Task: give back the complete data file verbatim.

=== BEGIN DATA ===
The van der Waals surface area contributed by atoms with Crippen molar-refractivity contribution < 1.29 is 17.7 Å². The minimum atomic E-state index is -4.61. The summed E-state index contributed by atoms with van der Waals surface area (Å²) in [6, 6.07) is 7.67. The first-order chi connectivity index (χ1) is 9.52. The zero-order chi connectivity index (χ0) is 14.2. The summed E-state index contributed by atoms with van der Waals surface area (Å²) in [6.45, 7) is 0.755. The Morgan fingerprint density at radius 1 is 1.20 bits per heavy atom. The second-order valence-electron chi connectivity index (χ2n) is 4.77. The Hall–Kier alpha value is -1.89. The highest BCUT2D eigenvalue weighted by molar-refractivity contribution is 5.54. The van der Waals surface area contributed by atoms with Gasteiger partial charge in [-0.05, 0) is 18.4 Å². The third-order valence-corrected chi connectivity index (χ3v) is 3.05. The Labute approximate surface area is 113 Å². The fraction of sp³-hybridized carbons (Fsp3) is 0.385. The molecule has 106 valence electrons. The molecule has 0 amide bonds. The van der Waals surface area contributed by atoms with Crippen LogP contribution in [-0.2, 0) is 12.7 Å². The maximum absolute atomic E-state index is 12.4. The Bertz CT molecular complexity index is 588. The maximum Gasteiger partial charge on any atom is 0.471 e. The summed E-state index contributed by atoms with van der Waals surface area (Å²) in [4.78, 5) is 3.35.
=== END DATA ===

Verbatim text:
The van der Waals surface area contributed by atoms with Crippen molar-refractivity contribution < 1.29 is 17.7 Å². The minimum atomic E-state index is -4.61. The summed E-state index contributed by atoms with van der Waals surface area (Å²) in [6, 6.07) is 7.67. The first-order chi connectivity index (χ1) is 9.52. The zero-order chi connectivity index (χ0) is 14.2. The summed E-state index contributed by atoms with van der Waals surface area (Å²) in [6.45, 7) is 0.755. The Morgan fingerprint density at radius 1 is 1.20 bits per heavy atom. The second-order valence-electron chi connectivity index (χ2n) is 4.77. The Hall–Kier alpha value is -1.89. The highest BCUT2D eigenvalue weighted by molar-refractivity contribution is 5.54. The van der Waals surface area contributed by atoms with Gasteiger partial charge in [-0.05, 0) is 18.4 Å². The third-order valence-corrected chi connectivity index (χ3v) is 3.05. The Labute approximate surface area is 113 Å². The fraction of sp³-hybridized carbons (Fsp3) is 0.385. The molecule has 106 valence electrons. The molecule has 0 amide bonds. The van der Waals surface area contributed by atoms with Crippen LogP contribution in [-0.2, 0) is 12.7 Å². The maximum absolute atomic E-state index is 12.4. The Bertz CT molecular complexity index is 588. The maximum Gasteiger partial charge on any atom is 0.471 e. The summed E-state index contributed by atoms with van der Waals surface area (Å²) in [4.78, 5) is 3.35.